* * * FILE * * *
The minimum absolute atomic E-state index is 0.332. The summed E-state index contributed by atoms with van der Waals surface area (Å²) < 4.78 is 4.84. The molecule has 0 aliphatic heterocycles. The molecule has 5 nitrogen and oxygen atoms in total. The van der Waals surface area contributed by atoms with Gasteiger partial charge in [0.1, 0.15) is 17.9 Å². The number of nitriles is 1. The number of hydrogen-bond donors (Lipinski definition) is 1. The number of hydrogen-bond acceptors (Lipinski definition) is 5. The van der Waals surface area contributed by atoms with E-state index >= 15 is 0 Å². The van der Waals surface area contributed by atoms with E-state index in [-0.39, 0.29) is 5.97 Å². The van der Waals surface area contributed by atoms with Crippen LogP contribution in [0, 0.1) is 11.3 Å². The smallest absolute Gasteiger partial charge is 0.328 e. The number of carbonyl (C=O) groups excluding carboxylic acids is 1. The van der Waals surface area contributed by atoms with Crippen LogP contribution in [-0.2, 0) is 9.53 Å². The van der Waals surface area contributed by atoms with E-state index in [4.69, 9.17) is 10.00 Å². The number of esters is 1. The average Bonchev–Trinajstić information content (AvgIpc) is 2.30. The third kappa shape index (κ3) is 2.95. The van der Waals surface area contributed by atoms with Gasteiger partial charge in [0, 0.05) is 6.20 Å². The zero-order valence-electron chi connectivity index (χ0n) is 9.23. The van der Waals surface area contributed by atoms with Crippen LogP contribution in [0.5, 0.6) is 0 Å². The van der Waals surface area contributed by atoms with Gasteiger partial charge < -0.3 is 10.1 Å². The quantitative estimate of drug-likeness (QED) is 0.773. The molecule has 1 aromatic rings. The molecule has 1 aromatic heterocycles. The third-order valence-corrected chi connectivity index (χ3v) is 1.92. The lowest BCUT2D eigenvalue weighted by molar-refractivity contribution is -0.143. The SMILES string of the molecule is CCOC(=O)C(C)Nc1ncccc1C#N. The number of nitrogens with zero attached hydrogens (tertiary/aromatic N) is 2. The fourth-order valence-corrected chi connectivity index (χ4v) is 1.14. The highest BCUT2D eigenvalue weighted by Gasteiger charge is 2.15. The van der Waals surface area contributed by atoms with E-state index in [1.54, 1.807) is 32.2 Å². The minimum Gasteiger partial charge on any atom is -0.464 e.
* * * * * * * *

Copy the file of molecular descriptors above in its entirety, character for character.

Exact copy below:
The minimum absolute atomic E-state index is 0.332. The summed E-state index contributed by atoms with van der Waals surface area (Å²) < 4.78 is 4.84. The molecule has 0 aliphatic heterocycles. The molecule has 5 nitrogen and oxygen atoms in total. The van der Waals surface area contributed by atoms with Gasteiger partial charge in [0.1, 0.15) is 17.9 Å². The number of nitriles is 1. The number of hydrogen-bond donors (Lipinski definition) is 1. The number of hydrogen-bond acceptors (Lipinski definition) is 5. The van der Waals surface area contributed by atoms with E-state index >= 15 is 0 Å². The van der Waals surface area contributed by atoms with E-state index in [-0.39, 0.29) is 5.97 Å². The van der Waals surface area contributed by atoms with Crippen LogP contribution in [0, 0.1) is 11.3 Å². The smallest absolute Gasteiger partial charge is 0.328 e. The number of carbonyl (C=O) groups excluding carboxylic acids is 1. The van der Waals surface area contributed by atoms with Crippen LogP contribution in [-0.2, 0) is 9.53 Å². The van der Waals surface area contributed by atoms with E-state index in [4.69, 9.17) is 10.00 Å². The number of esters is 1. The average Bonchev–Trinajstić information content (AvgIpc) is 2.30. The third kappa shape index (κ3) is 2.95. The van der Waals surface area contributed by atoms with Gasteiger partial charge in [0, 0.05) is 6.20 Å². The zero-order valence-electron chi connectivity index (χ0n) is 9.23. The van der Waals surface area contributed by atoms with Crippen LogP contribution in [0.5, 0.6) is 0 Å². The van der Waals surface area contributed by atoms with Gasteiger partial charge < -0.3 is 10.1 Å². The quantitative estimate of drug-likeness (QED) is 0.773. The molecule has 1 aromatic rings. The molecule has 1 aromatic heterocycles. The third-order valence-corrected chi connectivity index (χ3v) is 1.92. The lowest BCUT2D eigenvalue weighted by molar-refractivity contribution is -0.143. The SMILES string of the molecule is CCOC(=O)C(C)Nc1ncccc1C#N. The number of nitrogens with zero attached hydrogens (tertiary/aromatic N) is 2. The fourth-order valence-corrected chi connectivity index (χ4v) is 1.14. The highest BCUT2D eigenvalue weighted by Gasteiger charge is 2.15. The van der Waals surface area contributed by atoms with E-state index in [1.54, 1.807) is 32.2 Å². The minimum Gasteiger partial charge on any atom is -0.464 e.